Abolish. Dismantle. Defund. What are we to make of these verbs, and of the fervor with which they are offered? No justice, no peace, abolish the police! Are these verbs too aggressive, or is there a legitimate basis to them?
In her op ed piece in the Times this week, Michelle Alexander, author of The New Jim Crow,, and a preeminent authority on the purpose and effect of mass incarceration of African Americans, argues that tweaking the police has been tried, and it has failed spectacularly. She quotes another thinker who avers:
Look at the Minneapolis Police Department, which is held up as a model of progressive police reform. The department offers procedural justice as well as trainings for implicit bias, mindfulness and de-escalation. It embraces community policing and officer diversity, bans “warrior style” policing, uses body cameras, implemented an early intervention system to identify problematic officers, receives training around mental health crisis intervention, and practices “reconciliation” efforts in communities of color.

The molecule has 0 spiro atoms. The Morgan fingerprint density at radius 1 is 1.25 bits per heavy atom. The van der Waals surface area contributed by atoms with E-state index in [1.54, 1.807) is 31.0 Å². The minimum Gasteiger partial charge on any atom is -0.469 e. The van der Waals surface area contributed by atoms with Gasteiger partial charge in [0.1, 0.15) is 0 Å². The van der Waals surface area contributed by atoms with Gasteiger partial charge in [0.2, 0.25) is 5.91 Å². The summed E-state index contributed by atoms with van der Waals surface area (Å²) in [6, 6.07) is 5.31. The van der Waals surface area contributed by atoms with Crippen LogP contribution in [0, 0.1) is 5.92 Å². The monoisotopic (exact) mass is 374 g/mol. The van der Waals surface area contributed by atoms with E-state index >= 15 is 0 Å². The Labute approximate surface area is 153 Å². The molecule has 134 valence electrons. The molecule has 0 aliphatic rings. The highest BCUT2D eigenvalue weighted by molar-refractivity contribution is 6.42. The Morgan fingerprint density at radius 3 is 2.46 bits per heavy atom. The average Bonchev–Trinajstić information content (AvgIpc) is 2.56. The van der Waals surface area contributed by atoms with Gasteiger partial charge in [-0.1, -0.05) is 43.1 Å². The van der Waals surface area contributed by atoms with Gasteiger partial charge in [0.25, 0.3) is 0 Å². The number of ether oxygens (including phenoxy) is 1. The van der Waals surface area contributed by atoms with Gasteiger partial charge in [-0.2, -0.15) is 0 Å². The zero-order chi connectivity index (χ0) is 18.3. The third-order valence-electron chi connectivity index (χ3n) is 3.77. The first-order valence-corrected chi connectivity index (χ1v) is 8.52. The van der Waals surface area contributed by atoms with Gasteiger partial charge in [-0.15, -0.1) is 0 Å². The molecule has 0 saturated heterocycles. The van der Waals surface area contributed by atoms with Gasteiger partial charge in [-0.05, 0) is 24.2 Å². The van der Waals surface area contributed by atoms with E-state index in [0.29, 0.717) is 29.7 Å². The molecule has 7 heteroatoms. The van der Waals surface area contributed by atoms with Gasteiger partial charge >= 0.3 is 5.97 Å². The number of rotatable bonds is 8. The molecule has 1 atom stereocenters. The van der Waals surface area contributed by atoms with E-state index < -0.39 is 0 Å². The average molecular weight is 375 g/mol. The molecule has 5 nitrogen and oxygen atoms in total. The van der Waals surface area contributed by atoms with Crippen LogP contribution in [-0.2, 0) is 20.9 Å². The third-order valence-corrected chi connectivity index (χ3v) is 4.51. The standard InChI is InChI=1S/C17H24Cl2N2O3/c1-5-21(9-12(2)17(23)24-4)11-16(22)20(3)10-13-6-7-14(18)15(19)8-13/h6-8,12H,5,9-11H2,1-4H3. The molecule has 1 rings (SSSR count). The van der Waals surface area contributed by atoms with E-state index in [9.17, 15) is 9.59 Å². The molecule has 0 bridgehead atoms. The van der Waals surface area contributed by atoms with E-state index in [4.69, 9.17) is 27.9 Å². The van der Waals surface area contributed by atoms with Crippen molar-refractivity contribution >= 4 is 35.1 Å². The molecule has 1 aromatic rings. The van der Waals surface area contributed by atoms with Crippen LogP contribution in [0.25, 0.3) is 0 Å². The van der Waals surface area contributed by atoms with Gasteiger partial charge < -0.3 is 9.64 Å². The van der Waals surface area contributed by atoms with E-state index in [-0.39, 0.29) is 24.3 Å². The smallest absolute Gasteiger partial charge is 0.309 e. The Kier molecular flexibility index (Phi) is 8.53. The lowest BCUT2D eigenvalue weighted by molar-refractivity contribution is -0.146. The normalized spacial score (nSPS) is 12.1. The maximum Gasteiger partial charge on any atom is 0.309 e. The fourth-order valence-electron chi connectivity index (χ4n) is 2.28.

George Floyd was still murdered.
She argues that our entire criminal justice system must be not tweaked, but re-imagined.
The core argument of so many protesters is: Incrementalism is too little, too late. Been there. Done that. Does not work. We need radical change.
In our Talmud class this Shabbat, we will examine Jewish sources on this question of incremental vs. radical change. Not surprisingly, our tradition has canonized both voices. Our prophets fulminate: radical change, now. Our rabbis caution: evolution, not revolution.
Both voices are authentically Jewish. The sources, including Michelle Alexander’s piece, the Torah, the Talmud, the prophet Isaiah, and Abraham Joshua Heschel, are attached here.
Which voice is wiser for America now?